by Oliver Mattausch, Thomas Theußl, Helwig Hauser, and Meister Eduard Gröller

Project Duration: 2002-2003


This paper presents several strategies to interactively explore 3D flow. Based on a fast illuminated streamlines algorithm, standard graphics hardware is sufficient to gain interactive rendering rates. Our approach does not require the user to have any prior knowledge of flow features. After the streamlines are computed in a short preprocessing time, the user can interactively change appearance and density of the streamlines to further explore the flow. Most important flow features like velocity or pressure not only can be mapped to all available streamline appearance properties like streamline width, material, opacity, but also to streamline density. To improve spatial perception of the 3D flow we apply techniques based on animation, depth cueing, and halos along a streamline if it is crossed by another streamline in the foreground. Finally, we make intense use of focus+context methods like magic volumes, region of interest driven streamline placing, and spotlights to solve the occlusion problem.

Keywords: 3D flow visualization, illuminated streamlines, interactive exploration, focus+context visualization

Download the paper

Oliver Mattausch, Thomas Theußl, Helwig Hauser, and Meister Eduard Gröller, "Strategies for Interactive Exploration of 3D Flow Using Evenly-Spaced Illuminated Streamlines", to appear in Proceedings of SCCG 2003, paper.pdf (722 kb)

Figures in the paper

Figure 1:
Flow around a block with high and low pressure coded as different colors and transparencies.

Figure 2:
Lorenz system with focus region without end tapering (top) and with end tapering (bottom). Note the un-pleasing streamline endings at the focus region borders and streamline endings in general in the upper image.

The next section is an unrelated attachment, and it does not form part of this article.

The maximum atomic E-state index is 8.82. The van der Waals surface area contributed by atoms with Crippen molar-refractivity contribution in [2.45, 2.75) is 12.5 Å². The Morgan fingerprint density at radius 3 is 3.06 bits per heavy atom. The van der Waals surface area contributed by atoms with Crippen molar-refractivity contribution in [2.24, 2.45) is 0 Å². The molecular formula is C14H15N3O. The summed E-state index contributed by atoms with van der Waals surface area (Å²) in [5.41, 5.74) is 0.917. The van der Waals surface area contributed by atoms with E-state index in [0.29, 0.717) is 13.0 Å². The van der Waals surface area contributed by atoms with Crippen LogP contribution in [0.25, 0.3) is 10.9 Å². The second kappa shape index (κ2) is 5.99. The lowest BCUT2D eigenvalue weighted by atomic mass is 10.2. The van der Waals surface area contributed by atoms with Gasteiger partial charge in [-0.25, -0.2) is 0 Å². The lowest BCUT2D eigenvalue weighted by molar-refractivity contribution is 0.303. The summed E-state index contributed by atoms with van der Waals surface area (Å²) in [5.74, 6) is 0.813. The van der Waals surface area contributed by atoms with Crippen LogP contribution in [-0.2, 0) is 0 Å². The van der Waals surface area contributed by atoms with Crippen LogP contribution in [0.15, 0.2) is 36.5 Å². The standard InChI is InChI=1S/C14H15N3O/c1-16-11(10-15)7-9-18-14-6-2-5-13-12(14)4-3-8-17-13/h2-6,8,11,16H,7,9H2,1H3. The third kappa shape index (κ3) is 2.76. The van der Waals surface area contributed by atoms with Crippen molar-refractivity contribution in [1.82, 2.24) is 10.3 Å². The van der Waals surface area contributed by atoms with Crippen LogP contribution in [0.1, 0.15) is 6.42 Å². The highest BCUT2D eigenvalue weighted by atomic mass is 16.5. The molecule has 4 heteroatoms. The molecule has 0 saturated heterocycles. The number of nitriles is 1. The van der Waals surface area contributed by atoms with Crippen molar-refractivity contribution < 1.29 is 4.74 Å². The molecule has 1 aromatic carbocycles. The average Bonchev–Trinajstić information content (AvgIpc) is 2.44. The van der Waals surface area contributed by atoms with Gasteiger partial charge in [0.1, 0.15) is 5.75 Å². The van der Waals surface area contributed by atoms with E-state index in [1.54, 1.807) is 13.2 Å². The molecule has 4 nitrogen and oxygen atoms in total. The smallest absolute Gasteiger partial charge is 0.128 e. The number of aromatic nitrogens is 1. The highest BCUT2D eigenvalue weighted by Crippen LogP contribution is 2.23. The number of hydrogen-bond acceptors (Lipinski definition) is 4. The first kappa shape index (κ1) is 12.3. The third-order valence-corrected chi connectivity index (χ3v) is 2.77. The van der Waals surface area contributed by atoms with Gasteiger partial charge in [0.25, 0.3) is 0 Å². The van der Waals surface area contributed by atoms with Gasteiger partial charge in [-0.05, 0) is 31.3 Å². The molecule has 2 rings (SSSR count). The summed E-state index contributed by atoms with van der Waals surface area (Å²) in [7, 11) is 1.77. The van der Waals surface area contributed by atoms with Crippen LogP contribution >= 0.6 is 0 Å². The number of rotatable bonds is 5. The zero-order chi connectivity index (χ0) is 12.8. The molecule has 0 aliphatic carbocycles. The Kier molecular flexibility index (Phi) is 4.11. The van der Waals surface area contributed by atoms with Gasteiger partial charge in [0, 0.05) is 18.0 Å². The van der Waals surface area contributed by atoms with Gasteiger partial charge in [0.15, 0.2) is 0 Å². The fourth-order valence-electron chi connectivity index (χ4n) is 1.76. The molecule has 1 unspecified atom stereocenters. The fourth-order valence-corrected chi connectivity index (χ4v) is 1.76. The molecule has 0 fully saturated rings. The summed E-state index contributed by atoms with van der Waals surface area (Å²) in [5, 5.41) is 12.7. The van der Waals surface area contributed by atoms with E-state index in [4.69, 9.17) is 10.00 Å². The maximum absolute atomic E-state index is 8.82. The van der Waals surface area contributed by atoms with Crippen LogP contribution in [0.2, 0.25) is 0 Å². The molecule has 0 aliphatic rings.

Figure 3:
Color coded velocity with a continuous transfer function in the vicinity of the block.
Figure 4:
Catalytic converter with z-orientation as three scalar regions. Note the turbulence where the flow enters the converter.
Figure 5:
Smog over Europe, orientation in y-axis coded with 3 scalar interval regions.
Figure 6:
Flow around block with opacity function showing direction. Position in y direction is coded as scalar regions.
Figure 7:
The Lorenz system with color coded depth.

Figure 8:
The Lorenz system without halos (top) and with halos (bottom).
Figure 9:
Flow around block with rectangular prism as magic volume (volume shown as geometry) and color coded pressure.

Figure 10:
Flow around block with sharp border magic volume (top) and smooth border magic volume (bottom).
Figure 11:
Magic volume used as seeding region (drawn green) in streamline calculation for the flow around block.
Figure 12:
Flow around a block with three interval regions and pressure mapped to streamline density.
Figure 13:
Spotlight shining on the t-junction data set.

Further information

Additional information, images, source code, and the executable can be found here